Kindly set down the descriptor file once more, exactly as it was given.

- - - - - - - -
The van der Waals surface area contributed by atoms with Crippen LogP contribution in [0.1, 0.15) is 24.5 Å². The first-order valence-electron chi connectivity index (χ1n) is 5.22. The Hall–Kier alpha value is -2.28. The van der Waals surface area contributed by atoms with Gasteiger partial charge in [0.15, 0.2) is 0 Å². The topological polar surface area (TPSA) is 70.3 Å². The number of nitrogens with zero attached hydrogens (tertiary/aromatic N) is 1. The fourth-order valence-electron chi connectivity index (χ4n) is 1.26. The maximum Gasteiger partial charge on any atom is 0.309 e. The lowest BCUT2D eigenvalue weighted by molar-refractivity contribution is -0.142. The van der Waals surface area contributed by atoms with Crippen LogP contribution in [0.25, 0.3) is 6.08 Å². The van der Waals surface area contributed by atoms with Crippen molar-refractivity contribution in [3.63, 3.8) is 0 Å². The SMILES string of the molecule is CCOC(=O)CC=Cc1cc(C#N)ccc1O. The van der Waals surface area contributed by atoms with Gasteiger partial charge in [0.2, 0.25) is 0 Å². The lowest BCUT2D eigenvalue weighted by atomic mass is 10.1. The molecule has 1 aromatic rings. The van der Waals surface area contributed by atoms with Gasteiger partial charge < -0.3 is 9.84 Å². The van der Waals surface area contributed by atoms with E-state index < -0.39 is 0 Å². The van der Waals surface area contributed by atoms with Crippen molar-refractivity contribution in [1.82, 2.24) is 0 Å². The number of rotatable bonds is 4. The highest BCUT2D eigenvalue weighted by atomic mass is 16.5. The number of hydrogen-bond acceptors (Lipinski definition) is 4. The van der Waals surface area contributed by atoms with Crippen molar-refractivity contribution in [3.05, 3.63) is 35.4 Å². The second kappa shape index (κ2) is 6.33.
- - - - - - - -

The van der Waals surface area contributed by atoms with Crippen LogP contribution in [0.1, 0.15) is 24.5 Å². The first-order valence-electron chi connectivity index (χ1n) is 5.22. The Hall–Kier alpha value is -2.28. The van der Waals surface area contributed by atoms with Gasteiger partial charge in [0.15, 0.2) is 0 Å². The topological polar surface area (TPSA) is 70.3 Å². The number of nitrogens with zero attached hydrogens (tertiary/aromatic N) is 1. The fourth-order valence-electron chi connectivity index (χ4n) is 1.26. The maximum Gasteiger partial charge on any atom is 0.309 e. The lowest BCUT2D eigenvalue weighted by molar-refractivity contribution is -0.142. The van der Waals surface area contributed by atoms with Crippen LogP contribution in [0.25, 0.3) is 6.08 Å². The van der Waals surface area contributed by atoms with Crippen molar-refractivity contribution in [3.63, 3.8) is 0 Å². The SMILES string of the molecule is CCOC(=O)CC=Cc1cc(C#N)ccc1O. The van der Waals surface area contributed by atoms with Gasteiger partial charge in [0.2, 0.25) is 0 Å². The lowest BCUT2D eigenvalue weighted by atomic mass is 10.1. The molecule has 1 aromatic rings. The van der Waals surface area contributed by atoms with Gasteiger partial charge < -0.3 is 9.84 Å². The van der Waals surface area contributed by atoms with E-state index < -0.39 is 0 Å². The van der Waals surface area contributed by atoms with Crippen molar-refractivity contribution in [1.82, 2.24) is 0 Å². The number of rotatable bonds is 4. The highest BCUT2D eigenvalue weighted by atomic mass is 16.5. The number of hydrogen-bond acceptors (Lipinski definition) is 4. The van der Waals surface area contributed by atoms with Crippen molar-refractivity contribution in [3.05, 3.63) is 35.4 Å². The second kappa shape index (κ2) is 6.33.